Twitter admits its algorithm promotes right-wing politicians and media outlets

Benjamin Norton
3 min readOct 25, 2021

Twitter published a study revealing that its algorithm amplifies right-wing politicians and media outlets in the United States, Britain, Japan, Germany, France, Spain, and Canada.

At The Grayzone, I have extensively documented Twitter’s role in promoting promoting US state media, partnering with UK government-funded outlets to censor supposed “misinformation,” and hiring a right-wing Mexican political operative to censor leftists in Latin America.

Twitter similarly relies on Western government-financed regime-change groups to crack down on adversaries of Washington and Brussels, while suspending journalists and activists in Venezuela, Syria, Iran, Russia, and China who criticize Western foreign policy.

But that’s not all. The Silicon Valley social media corporation has now publicly acknowledged that it amplifies right-wing politicians and media outlets.

Twitter revealed this in a report it published on October 21. The internal study shows that leftist parties that challenge bipartisan orthodoxy are significantly hurt by Twitter’s algorithm.

Overall, it is center-right, neoliberal politicians, parties, and media outlets that are amplified the most on the platform.

Twitter analyzed millions of tweets written by politicians from April to August 2020 in the following seven countries: the United States, Britain, Japan, Germany, France, Spain, and Canada.

The company’s data shows that “tweets posted by accounts from the political right receive more algorithmic amplification than the political left.”

“Right-leaning news outlets,” the report added, “see greater algorithmic amplification on Twitter compared to left-leaning news outlets.”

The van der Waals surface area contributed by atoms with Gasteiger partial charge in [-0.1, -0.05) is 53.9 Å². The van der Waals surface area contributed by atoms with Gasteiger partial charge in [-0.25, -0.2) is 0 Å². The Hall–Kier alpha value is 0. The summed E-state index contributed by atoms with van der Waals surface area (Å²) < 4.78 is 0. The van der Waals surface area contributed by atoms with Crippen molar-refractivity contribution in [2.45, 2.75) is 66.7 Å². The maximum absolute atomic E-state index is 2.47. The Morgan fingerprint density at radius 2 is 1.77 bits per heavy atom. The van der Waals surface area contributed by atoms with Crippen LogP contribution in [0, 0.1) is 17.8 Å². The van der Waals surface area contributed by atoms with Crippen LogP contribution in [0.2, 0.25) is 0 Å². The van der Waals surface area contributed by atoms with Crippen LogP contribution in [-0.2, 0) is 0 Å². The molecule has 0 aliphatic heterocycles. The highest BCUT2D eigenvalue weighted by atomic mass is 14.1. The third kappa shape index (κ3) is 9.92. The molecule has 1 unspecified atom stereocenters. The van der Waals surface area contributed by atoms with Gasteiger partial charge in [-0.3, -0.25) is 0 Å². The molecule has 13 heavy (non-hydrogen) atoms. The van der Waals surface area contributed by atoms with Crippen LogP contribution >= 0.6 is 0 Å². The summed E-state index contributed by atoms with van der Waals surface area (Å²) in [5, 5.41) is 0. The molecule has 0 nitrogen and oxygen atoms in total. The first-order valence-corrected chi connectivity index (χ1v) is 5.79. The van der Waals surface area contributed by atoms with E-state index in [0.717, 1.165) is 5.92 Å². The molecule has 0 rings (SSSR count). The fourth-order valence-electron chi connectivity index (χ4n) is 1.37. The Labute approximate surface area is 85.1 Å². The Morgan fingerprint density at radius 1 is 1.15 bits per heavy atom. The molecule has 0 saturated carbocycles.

In 2016, Twitter implemented new machine-learning algorithms that altered users’ timelines. Instead of containing a simple list of tweets from people you follow in chronological order, the algorithms amplify specific content from specific users and push them up in your timeline.

The social media company published the results of its study in a series of graphs, showing how, for the most part, right-wing political parties are more heavily amplified than left-leaning ones.

In the United States, the analysis only looked at Republicans and Democrats. And while the Democratic Party cannot by an objective metric be considered a left-wing party, and is in reality center-right or right-wing, Twitter’s study found that the even more extreme right-wing GOP is slightly more amplified on the platform.

But in other countries, Twitter analyzed tweets from politicians from numerous parties across the political spectrum.

The report shows how the Conservative Party in the United Kingdom is much more heavily promoted than all of Britain’s other mainstream parties.

The study likewise indicates that Spain’s right-wing Popular Party (PP) is very significantly amplified in the algorithm.

Canada’s center-left Bloc Québécois (BQ) is the most promoted party, but the Conservatives come in a close second place, much more heavily amplified than the center-left New Democratic Party (NDP) and centrist Liberals.

In its report, Twitter claimed Germany was an exception to this trend, but that is false. It is true that the center-left Social Democratic Party (SPD) is slightly more amplified than the center-right Christian Democratic Union (CDU) party, but the report shows that the other center-right, neoliberal, pro-corporate Free Democratic Party (FDP) is promoted above all of the other parties.

The left-wing Die Linke party and far-right Alternative for Germany (AfD) are the hardest hit by the algorithm.

Other leftist parties are actively repressed by Twitter. La France Insoumise (LFI), led by socialist Jean-Luc Mélenchon, is the least-promoted party in France.

In Japan, the Communist Party (JCP) is most hurt by Twitter’s algorithm.



Benjamin Norton

Benjamin Norton is an independent journalist reporting on geopolitics. // Benjamín Norton es un periodista independiente informando sobre la geopolítica.